Habitats & Heritage, a new charity dedicated to looking after the natural and historic environment in south and west London was launched on the 5th November. The charity is the result of the merger of Environment Trust and South West London Environment Network (SWLEN) and is now the leading environmental and heritage charity in the area.
Habitats & Heritage combines the expertise, experience, resources and work of both charities to deliver greater impact in conserving the natural environment and built heritage. The launch coincides with England entering another lockdown today, which is a chance for people to connect with their natural and heritage environment and really enjoy the health and wellbeing benefits this affords.
The charity is also promoting volunteering opportunities, events and resources that will enable all ages to explore, enjoy and preserve nature and heritage and it is calling on everyone who lives or works in south and west London to support them and get involved. Find out more on the Habitats & Heritage website or join their Supporter Scheme for just £10 per year, which allows people to become further engaged in projects and find meaningful opportunities tailored to their interests.
Colin Cooper, CEO, Habitats & Heritage said, “Habitats & Heritage has opened its doors today. We are the leading environment charity in south and west London and our mission is to protect and restore our threatened local rivers, green spaces and parks and historic built environment for this and future generations.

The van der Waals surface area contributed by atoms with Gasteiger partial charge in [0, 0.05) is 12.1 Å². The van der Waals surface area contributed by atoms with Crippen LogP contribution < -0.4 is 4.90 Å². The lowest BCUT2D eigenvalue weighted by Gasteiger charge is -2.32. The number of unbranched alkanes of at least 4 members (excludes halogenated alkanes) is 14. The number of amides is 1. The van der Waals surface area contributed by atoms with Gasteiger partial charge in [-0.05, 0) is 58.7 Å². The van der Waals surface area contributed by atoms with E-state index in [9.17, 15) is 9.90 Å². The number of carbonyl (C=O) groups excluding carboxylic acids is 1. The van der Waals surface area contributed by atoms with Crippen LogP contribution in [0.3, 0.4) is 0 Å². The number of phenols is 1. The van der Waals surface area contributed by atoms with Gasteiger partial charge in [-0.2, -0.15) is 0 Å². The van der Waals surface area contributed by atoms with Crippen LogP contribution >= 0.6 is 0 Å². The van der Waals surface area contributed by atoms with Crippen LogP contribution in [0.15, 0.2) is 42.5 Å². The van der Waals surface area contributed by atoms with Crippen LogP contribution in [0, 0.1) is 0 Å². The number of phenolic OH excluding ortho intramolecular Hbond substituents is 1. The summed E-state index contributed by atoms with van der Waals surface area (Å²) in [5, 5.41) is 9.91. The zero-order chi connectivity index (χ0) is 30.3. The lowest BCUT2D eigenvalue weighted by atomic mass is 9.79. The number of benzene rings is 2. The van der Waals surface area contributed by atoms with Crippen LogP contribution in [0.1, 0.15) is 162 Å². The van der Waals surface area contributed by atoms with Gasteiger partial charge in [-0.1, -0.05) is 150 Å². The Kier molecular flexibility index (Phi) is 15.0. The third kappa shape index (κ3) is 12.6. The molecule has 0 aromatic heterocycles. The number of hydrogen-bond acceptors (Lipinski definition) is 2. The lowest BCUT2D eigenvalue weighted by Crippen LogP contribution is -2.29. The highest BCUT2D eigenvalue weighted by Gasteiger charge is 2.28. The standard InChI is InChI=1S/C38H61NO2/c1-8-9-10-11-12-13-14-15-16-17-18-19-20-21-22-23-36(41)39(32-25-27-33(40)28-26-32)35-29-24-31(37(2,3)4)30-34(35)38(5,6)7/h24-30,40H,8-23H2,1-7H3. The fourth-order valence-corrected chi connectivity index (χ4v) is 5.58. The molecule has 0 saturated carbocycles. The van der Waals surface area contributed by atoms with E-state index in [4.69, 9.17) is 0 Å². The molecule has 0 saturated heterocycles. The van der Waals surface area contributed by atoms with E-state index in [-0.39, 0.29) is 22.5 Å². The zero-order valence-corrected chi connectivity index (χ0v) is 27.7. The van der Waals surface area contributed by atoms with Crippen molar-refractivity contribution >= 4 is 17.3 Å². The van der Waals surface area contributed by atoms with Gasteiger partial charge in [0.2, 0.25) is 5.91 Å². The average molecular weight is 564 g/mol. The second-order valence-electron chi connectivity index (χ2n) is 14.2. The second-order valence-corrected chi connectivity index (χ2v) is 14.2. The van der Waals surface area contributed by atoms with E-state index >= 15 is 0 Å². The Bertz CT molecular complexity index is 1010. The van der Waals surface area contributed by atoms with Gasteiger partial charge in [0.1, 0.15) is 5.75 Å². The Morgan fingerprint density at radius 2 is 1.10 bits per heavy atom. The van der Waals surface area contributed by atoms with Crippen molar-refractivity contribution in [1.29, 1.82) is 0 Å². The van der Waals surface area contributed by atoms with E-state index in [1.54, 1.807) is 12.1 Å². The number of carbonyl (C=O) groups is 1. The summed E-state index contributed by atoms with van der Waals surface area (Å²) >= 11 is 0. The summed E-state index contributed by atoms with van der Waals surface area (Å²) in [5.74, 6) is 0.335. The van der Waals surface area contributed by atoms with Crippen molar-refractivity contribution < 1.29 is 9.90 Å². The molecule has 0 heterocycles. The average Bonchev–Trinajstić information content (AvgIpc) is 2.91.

Lockdown renewed our appreciation of nature and wildlife and its benefits for our wellbeing and mental health. As we go into another lockdown, we will have the chance to explore the local green spaces and parks, look after the wildlife in our gardens and discover hidden historical gems right on the doorstep.
Habitats & Heritage is hosting some exciting online events for the public. These include a Richmond Literacy Festival online talk with author Diana Darke on Sunday 8th November, a ‘Marble Hill Remembers’ online talk in partnership with English Heritage on Monday 9th November and a children’s workshop with the world famous and hugely popular Gruffalo illustrator, Axel Scheffler on 5th December.
When lockdown is lifted, there will be many opportunities for people to get involved with local conservation and heritage projects, from creating new green hubs to developing wildlife corridors and working on river projects or restoring iconic local buildings.
Everyone can take pride in their local environment and make south and west London a haven for nature, wildlife, and heritage. We hope to attract many new supporters and feel this an exciting and critical time to be part of the bigger and brighter future of the charity.”
People can get involved with the charity in several ways:
- Green Hub Spots for Nature – tell us about the forgotten patches and small spaces near you and help us turn them into wildlife green hubs for nature
- Volunteer for Habitats & Heritage – we offer many different volunteering opportunities for all ages
- Become a supporter by signing up to our Supporter Scheme
- Attending events
5th December, World famous Gruffalo illustrator Axel Scheffler will be hosting our popular children’s workshop event online this year – tickets available soon.
8th November, book your online tickets for Richmond’s Literacy Festival, where local author Diana Darke will be discussing her new book Stealing from the Saracens, a history of Islamic architectural influence on some of Europe’s most famous buildings, from Notre-Dame Cathedral to the Houses of Parliament. This talk is part of Habitat & Heritage’s project ‘Burton: Exploring Without Boundaries’, which marks the bicentenary of Victorian explorer, Sir Richard Burton, whose spectacular mausoleum is in Mortlake.
9th November, book your online tickets for ‘Marble Hill Remembers: Feeding Richmond and Twickenham in the wartime,’ Join Marble Hill Head Gardener Kate Slack who will discuss the role the allotments played in the wartime effort, the growth of food locally for sustenance and the allotments and heritage veg we produce on site today.
For more information about Habitats & Heritage see here.